Sixty years ago, in June of 1960 on 21st and Center Streets, it was possible to have more than 100 kids – all Black – on a playground at 8 o’clock at night, supervised by a 19-year old dimwit, in complete peace and harmony. Which brings me back to the prevailing white view at the time that, “the colored are treated good here.” Within a few weeks in this new world, I was exposed to stories and realities that totally shattered that mantra.
At the heart of that shattering was the Milwaukee Police Department. Growing up, my friends and I had always had a bad relationship with the cops. But this was largely a result of the fact that there was so little crime and, consequently, so little for them to do, that they spent most of their time harassing kids. With a few exceptions, it was more of a cat-and-mouse game than anything else. I can state, with total certainty, that the thought that they might shoot us or kneel on our neck never crossed our minds.
That was not the case at 21st and Center. Which brings us to the past never being past, and the importance of dealing with history. More specifically, the refusal of people to deal with the past, their need to believe lies, and the profound consequences of those failures. Two years before I arrived at 21st Street, a young Black man, Daniel Bell, had been killed by the police a few blocks from the playground. Daniel Bell was George Floyd in the age long before cellphone cameras.
I vaguely remembered hearing about the case in high school, with the cops claiming self-defense and being completely exonerated, until one of them, guilt ridden, confessed to the murder on CBS’ “60 Minutes” decades later. The story of Daniel Bell, regularly discussed on the playground, was one of a cold-blooded murder. What was strange (at least, to a white person) was that it was told as a cautionary tale more than anything else. Rather than outrage or a quest for justice, the theme was the need to avoid the cops so that you didn’t end up like Daniel Bell.
Along with other things, including being arrested on the playground for breaking the code of white solidarity by taking the side of a kid who was telling the truth against a cop who was accusing him of lying, my view of the world was changing in significant ways. These changes often resulted from describing my experiences at home or to other white friends. When I would say, “Here is what some of the people on the playground are saying about . . . “ the response was almost invariably, “Why are you always taking their side?”
Truth had become a “side,” and it was a “side” that collided with the whole narrative of white innocence and Milwaukee as kind of a racial paradise. It was a narrative that transformed a vicious racist and anti-Semite, Police Chief Harold Breier, into a “good tough cop.” (Breier would have been proud of the cops at the recent 6th and McKinley streets encounter.) After my “arrest,” I was regularly stopped by cops on Center Street for “safety inspections.” If I was driving or riding with anyone Black, being stopped was almost a given and usually included a demand to know where we were going.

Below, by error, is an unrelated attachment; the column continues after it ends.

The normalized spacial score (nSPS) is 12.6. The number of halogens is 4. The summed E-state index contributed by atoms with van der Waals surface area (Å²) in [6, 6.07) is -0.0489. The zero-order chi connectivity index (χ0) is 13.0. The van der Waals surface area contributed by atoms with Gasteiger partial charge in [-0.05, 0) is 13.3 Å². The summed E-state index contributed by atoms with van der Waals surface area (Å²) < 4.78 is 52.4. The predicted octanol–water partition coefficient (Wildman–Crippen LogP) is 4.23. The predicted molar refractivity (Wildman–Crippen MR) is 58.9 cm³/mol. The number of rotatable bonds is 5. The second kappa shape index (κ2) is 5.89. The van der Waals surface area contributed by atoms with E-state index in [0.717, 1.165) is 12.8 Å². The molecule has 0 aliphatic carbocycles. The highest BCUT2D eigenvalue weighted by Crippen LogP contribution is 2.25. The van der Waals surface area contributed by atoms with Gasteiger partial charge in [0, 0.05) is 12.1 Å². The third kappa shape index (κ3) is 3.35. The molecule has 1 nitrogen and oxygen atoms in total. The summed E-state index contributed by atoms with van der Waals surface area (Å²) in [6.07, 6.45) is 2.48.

A Black colleague recently asked me if this experience had changed my views of Black people. I thought about it and said that, “No,” it had changed my view of white people, along with my assumptions about truth and trust. It is a strange experience to – in a very compressed time period – suddenly realize that you are a member of a tribe, to begin to be excluded from that tribe, and to then grasp that you are never going to be a member of a different tribe. That all happened in the summer and fall of 1960.
A couple of years later, when I returned from a brief stint in the Deep South, white people were eager to hear about how horrible Mississippi was. It was part of the search for additional proof that Milwaukee was a racial paradise. When they asked, “what was it like?” I typically responded, “It’s sort of like Milwaukee.” That answer triggered outrage and suggestions that maybe it was time for me to leave, which I soon did, heading for New York City, another place that had convinced itself that it was a progressive racial paradise.
Six decades later, the consequences of denial, coupled with the city’s deindustrialization, and its extreme segregation and inequality, have all produced huge bills that are now coming due. It has been 60 years of social and economic decline, avoidance and a widespread refusal to accept any responsibility. Just think, can anyone imagine 150 kids enjoying a peaceful summer evening on 21st Street playground in our times?
The question now is: What’s next? How do you address a legacy that has replaced a fair amount of hope and trust with deep-seated pessimism, mistrust and misery? Those are the questions that should be front and center for Milwaukee’s leaders, especially those from a younger generation who will have to deal with the mess that their elders have left behind.